Using Research To Meet Your Child’s Developmental Needs

The Lifelong Learning Curriculum was developed through extensive study of how children learn, what they learn and where they learn. At the Early Experiences age, research shows that children are learning to express themselves through oral language. Research also shows that children begin to explore the expectations, boundaries, and limitations within social interactions. Children between the ages of 1 and 3 are naturally curious, use their language development skills, and learn an understanding of social interactions to express themselves. 

It is no wonder most families report their children are "running the house," "being the boss of everyone", or an active lover of the words "no and stop." Our educators use the data this research provides to ensure the learning environment is language-rich. Using data ensures that children develop a range of vocabulary to express their needs and curiosities effectively. Committing to reading and using the Abecedarian Strategies: See, Say, Show, when reading with children is an effective strategy for language development. To ensure this is evident for families, our educators label the learning areas within each room to communicate what learning may be occurring in that space. 

In addition to the Lifelong Learning Curriculum, the Australian Early Development Census (AEDC) provides crucial research data to inform how children have developed before starting school. It emphasizes five key developmental domains. To read further, access the link below;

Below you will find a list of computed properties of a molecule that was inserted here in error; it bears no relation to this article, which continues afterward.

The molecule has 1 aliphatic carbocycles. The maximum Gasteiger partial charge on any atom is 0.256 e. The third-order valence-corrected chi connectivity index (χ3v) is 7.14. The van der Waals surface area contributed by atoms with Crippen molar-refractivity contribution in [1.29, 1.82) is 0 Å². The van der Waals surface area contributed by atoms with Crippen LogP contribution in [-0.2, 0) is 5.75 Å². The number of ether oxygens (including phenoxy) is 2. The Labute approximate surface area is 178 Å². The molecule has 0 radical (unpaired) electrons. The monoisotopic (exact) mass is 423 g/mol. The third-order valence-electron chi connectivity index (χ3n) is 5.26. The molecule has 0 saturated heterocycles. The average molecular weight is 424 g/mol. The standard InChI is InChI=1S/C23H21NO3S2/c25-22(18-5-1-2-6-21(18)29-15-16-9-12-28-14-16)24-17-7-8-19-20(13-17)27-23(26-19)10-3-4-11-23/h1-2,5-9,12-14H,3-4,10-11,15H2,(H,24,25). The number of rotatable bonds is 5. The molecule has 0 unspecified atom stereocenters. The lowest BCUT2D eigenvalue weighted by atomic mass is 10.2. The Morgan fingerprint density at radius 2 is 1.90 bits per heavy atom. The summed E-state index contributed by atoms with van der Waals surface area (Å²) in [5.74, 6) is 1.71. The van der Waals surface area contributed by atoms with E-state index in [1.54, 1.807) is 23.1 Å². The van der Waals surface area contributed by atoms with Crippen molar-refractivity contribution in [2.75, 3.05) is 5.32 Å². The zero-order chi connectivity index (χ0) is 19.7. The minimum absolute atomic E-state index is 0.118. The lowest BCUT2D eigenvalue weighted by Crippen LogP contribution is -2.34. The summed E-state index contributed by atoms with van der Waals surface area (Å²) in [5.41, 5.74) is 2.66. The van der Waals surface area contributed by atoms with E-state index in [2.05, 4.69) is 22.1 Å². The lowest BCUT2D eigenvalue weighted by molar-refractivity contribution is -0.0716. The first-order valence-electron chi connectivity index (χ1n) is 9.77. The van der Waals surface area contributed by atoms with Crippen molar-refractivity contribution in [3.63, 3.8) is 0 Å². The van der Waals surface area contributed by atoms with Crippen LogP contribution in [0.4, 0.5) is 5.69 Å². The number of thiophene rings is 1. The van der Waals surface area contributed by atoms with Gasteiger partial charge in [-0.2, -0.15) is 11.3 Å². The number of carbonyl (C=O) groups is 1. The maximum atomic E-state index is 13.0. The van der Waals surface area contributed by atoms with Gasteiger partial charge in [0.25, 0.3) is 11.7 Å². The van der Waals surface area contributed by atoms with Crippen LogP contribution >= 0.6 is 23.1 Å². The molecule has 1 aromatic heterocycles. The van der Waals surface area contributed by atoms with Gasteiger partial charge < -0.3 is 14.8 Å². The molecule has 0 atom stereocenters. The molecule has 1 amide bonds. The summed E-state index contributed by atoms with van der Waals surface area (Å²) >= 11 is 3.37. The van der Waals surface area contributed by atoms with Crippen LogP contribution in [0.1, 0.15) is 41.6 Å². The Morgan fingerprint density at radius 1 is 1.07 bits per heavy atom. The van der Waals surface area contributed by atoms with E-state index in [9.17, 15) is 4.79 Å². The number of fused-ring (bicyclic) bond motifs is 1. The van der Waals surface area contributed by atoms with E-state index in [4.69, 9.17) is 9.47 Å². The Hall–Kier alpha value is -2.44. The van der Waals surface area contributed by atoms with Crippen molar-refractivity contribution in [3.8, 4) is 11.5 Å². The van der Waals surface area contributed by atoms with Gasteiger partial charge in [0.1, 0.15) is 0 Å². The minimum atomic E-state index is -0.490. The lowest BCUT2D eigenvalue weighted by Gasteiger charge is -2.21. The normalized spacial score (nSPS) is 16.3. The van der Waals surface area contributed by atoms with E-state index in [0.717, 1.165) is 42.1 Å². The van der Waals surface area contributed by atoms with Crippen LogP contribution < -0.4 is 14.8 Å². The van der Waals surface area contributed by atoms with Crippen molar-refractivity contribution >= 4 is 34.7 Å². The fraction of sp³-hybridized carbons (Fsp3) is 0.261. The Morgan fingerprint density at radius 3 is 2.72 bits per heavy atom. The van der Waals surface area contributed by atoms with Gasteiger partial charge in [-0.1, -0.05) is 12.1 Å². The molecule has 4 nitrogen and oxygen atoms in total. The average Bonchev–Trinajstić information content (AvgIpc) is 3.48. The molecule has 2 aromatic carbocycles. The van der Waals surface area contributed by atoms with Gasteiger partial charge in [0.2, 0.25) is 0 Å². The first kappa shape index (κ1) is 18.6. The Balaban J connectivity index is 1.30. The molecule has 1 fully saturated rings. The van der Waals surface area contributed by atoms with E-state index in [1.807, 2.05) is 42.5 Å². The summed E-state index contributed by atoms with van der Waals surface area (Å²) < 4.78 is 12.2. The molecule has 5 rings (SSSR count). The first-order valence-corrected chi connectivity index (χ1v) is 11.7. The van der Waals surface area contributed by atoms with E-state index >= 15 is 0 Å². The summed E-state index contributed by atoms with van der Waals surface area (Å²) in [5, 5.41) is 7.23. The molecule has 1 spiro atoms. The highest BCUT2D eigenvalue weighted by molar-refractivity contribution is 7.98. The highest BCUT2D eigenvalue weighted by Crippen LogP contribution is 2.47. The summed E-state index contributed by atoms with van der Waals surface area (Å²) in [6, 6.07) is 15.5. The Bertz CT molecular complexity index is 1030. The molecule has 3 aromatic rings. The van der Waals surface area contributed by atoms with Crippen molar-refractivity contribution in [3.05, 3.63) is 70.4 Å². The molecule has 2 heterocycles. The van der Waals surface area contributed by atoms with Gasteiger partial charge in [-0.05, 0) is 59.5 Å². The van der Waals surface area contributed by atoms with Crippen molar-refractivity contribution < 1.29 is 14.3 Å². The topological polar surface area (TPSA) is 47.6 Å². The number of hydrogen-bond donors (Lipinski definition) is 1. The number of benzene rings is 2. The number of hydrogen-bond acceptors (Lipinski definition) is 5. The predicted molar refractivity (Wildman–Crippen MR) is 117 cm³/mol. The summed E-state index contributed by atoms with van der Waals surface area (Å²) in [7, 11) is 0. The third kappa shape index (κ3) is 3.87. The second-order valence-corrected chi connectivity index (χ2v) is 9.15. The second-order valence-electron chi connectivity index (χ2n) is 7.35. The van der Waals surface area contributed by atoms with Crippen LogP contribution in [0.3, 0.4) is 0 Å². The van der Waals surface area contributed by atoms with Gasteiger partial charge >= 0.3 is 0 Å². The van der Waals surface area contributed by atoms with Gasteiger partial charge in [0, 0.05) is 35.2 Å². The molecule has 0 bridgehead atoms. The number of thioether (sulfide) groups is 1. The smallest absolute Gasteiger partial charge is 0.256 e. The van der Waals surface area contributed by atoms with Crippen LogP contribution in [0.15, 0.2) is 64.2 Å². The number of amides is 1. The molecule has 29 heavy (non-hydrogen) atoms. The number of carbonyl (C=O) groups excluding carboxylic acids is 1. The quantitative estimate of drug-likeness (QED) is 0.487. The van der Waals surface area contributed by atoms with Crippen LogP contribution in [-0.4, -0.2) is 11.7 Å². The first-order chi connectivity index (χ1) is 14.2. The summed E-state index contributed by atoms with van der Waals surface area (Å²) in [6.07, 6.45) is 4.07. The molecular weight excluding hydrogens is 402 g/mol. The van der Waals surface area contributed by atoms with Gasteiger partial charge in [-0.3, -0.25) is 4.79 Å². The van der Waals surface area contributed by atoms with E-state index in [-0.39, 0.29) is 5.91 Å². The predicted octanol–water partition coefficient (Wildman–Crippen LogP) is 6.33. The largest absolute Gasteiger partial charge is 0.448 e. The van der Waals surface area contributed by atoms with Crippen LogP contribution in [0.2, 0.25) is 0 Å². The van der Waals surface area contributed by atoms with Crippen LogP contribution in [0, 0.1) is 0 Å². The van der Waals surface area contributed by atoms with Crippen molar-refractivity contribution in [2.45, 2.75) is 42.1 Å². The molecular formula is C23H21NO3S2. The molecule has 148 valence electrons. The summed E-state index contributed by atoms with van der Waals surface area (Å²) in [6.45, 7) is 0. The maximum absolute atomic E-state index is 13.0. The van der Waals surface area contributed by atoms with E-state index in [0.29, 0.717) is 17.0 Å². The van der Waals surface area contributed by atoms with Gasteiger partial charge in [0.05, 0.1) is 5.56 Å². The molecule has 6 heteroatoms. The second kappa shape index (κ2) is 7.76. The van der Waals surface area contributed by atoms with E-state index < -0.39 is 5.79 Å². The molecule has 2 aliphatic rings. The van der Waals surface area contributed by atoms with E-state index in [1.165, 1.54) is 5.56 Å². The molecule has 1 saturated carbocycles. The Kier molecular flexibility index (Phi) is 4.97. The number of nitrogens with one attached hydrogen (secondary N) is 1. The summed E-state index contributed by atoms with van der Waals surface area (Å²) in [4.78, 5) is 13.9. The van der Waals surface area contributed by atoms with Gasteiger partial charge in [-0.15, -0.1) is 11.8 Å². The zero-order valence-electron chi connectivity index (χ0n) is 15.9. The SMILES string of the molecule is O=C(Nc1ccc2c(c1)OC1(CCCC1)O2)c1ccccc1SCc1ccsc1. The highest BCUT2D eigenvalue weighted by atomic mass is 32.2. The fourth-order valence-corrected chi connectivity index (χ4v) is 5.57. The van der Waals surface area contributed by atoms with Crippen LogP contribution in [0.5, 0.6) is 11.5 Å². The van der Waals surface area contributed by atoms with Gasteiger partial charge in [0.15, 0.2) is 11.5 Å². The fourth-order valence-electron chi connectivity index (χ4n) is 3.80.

Data ( 

Conversations – We often hear parents say, "They're so different here than at home," so discussing with families affirms what we know of children or gives us added information about a child. 

How do educators use conversational data? 

  • To set goals for children's learning. 
  • To include new and emerging interests 
  • To support children's sense of belonging  

The conversations families have with educators are invaluable. It gives educators access to data we could only know if we lived with you. 

Observations—Progress records and learning stories are also key forms of data that inform children's learning. They are an ongoing celebration and recognition of each child's growth within the service. Using observations, educators can often track children's progress in mastering a skill and the key learning components recognized within the AEDC. 



Data gathering is often thought of as uninteresting. However, early childhood opens a world of exciting discoveries for children's learning. Our research, conversations, and observations are vital in ensuring that the learning environment and program meet your child's developmental needs. The best way you can help is to share.